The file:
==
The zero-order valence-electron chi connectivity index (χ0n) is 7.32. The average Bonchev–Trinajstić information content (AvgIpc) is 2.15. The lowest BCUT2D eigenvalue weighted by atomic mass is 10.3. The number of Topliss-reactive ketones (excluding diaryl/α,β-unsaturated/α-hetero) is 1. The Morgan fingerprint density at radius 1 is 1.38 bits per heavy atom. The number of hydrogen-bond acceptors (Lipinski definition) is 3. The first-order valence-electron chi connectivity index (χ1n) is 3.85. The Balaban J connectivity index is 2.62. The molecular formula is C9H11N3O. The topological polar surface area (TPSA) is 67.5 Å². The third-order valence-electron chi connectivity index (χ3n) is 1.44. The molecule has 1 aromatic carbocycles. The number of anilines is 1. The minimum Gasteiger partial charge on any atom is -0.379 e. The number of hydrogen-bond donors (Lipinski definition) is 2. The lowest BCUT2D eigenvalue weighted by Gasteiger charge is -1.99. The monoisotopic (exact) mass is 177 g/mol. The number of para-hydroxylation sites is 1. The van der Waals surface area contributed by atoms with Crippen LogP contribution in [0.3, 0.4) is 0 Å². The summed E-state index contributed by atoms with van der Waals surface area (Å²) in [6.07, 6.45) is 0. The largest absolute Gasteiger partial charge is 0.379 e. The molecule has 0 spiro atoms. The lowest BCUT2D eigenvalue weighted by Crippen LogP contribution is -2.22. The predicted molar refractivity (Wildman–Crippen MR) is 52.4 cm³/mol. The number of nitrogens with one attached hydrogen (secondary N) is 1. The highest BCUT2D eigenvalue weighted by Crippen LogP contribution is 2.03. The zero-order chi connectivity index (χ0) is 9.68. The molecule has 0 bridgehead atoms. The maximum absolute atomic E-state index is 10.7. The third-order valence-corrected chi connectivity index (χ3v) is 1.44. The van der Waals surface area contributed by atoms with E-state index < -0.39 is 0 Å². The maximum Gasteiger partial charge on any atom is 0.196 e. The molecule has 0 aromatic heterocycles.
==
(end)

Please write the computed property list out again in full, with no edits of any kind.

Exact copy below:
The zero-order valence-electron chi connectivity index (χ0n) is 7.32. The average Bonchev–Trinajstić information content (AvgIpc) is 2.15. The lowest BCUT2D eigenvalue weighted by atomic mass is 10.3. The number of Topliss-reactive ketones (excluding diaryl/α,β-unsaturated/α-hetero) is 1. The Morgan fingerprint density at radius 1 is 1.38 bits per heavy atom. The number of hydrogen-bond acceptors (Lipinski definition) is 3. The first-order valence-electron chi connectivity index (χ1n) is 3.85. The Balaban J connectivity index is 2.62. The molecular formula is C9H11N3O. The topological polar surface area (TPSA) is 67.5 Å². The third-order valence-electron chi connectivity index (χ3n) is 1.44. The molecule has 1 aromatic carbocycles. The number of anilines is 1. The minimum Gasteiger partial charge on any atom is -0.379 e. The number of hydrogen-bond donors (Lipinski definition) is 2. The lowest BCUT2D eigenvalue weighted by Gasteiger charge is -1.99. The monoisotopic (exact) mass is 177 g/mol. The number of para-hydroxylation sites is 1. The van der Waals surface area contributed by atoms with Crippen LogP contribution in [0.3, 0.4) is 0 Å². The summed E-state index contributed by atoms with van der Waals surface area (Å²) in [6.07, 6.45) is 0. The largest absolute Gasteiger partial charge is 0.379 e. The molecule has 0 spiro atoms. The lowest BCUT2D eigenvalue weighted by Crippen LogP contribution is -2.22. The predicted molar refractivity (Wildman–Crippen MR) is 52.4 cm³/mol. The number of nitrogens with one attached hydrogen (secondary N) is 1. The highest BCUT2D eigenvalue weighted by Crippen LogP contribution is 2.03. The zero-order chi connectivity index (χ0) is 9.68. The molecule has 0 bridgehead atoms. The maximum absolute atomic E-state index is 10.7. The third-order valence-corrected chi connectivity index (χ3v) is 1.44. The van der Waals surface area contributed by atoms with E-state index < -0.39 is 0 Å². The maximum Gasteiger partial charge on any atom is 0.196 e. The molecule has 0 aromatic heterocycles.